| Schmoozing up to the Bear
Schmoozing up to the Bear
Participants: cftbq, trishapajean
RT: 2.95 mi. from camp, 7.2 mi. from car
Vertical: 2,220 ft. from camp, 4,900 ft. from car
This is just a short report on the standard route, with the hope of being helpful to other first-timers. We had looked forward to this storied peak with a mix of dread and tingling excitement for quite a while, and it was finally time to give it a try. I apoligize for the fact that there are few pictures; I had neglected to re-charge my camera's batteries.
Tuesday: Approach Day
With a decent 4WD vehicle, we were able to get to around 9,300 ft. on the abyssmal Lake Como road, roughly 4.5 miles up from the highway. We counted our blessings. We hiked the roughly two-and-a-half miles (and 2,400 feet!) to the lake on Tuesday afternoon. The hike in took us about two-and-a-half hours. Along the way, we finally got to witness the spectacle of tricked-up vehicles negotiating the outrageous rock obstacles of this road.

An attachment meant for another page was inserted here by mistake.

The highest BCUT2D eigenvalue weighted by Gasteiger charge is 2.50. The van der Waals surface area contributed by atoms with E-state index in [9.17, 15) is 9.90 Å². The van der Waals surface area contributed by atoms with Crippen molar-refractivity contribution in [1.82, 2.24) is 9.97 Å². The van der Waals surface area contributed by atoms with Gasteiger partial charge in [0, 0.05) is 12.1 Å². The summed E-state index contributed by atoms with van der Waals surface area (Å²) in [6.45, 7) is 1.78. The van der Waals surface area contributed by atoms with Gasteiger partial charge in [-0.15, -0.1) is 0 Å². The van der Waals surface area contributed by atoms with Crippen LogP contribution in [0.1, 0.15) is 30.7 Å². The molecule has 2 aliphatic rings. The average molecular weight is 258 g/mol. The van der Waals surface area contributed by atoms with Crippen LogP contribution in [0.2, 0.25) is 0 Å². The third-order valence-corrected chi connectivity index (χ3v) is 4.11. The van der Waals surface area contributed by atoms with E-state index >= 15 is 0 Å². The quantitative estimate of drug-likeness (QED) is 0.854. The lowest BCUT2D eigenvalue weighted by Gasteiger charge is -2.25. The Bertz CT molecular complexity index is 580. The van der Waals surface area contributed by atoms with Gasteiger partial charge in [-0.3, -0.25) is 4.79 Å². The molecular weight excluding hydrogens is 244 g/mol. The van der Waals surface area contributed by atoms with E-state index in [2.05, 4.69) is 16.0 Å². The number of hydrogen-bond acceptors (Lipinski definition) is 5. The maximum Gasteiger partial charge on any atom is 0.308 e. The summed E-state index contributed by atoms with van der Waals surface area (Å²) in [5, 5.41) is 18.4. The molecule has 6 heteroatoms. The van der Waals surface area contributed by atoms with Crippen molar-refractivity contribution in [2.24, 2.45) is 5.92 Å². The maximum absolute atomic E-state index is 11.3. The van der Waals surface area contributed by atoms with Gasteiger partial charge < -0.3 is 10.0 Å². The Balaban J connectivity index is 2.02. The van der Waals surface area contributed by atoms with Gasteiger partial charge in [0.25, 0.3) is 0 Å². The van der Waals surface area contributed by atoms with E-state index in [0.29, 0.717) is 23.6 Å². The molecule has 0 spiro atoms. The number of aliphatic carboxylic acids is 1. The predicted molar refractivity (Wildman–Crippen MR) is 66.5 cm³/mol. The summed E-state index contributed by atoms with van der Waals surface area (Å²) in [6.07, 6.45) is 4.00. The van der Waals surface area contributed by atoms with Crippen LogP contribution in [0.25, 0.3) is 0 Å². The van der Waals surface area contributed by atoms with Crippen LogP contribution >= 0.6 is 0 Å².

We, on foot, leap-frogged these guys several times, and arrived at the lake quite a while before they did. We found an abundance of comfortable campsites near the lake, and settled in to one of them as light was fading
Wednesday: Climb Day
Despite nearly eight hours of potential sleep time (not real sleep, just potential...), we passed on our 4 am alarm, and de-bagged ourselves at the secondary alarm at 4:30. An hour under beautiful, star-filled skies, in moderate temperature and with virtually no wind, got our camp secured, us breakfasted and ready to head up the trail.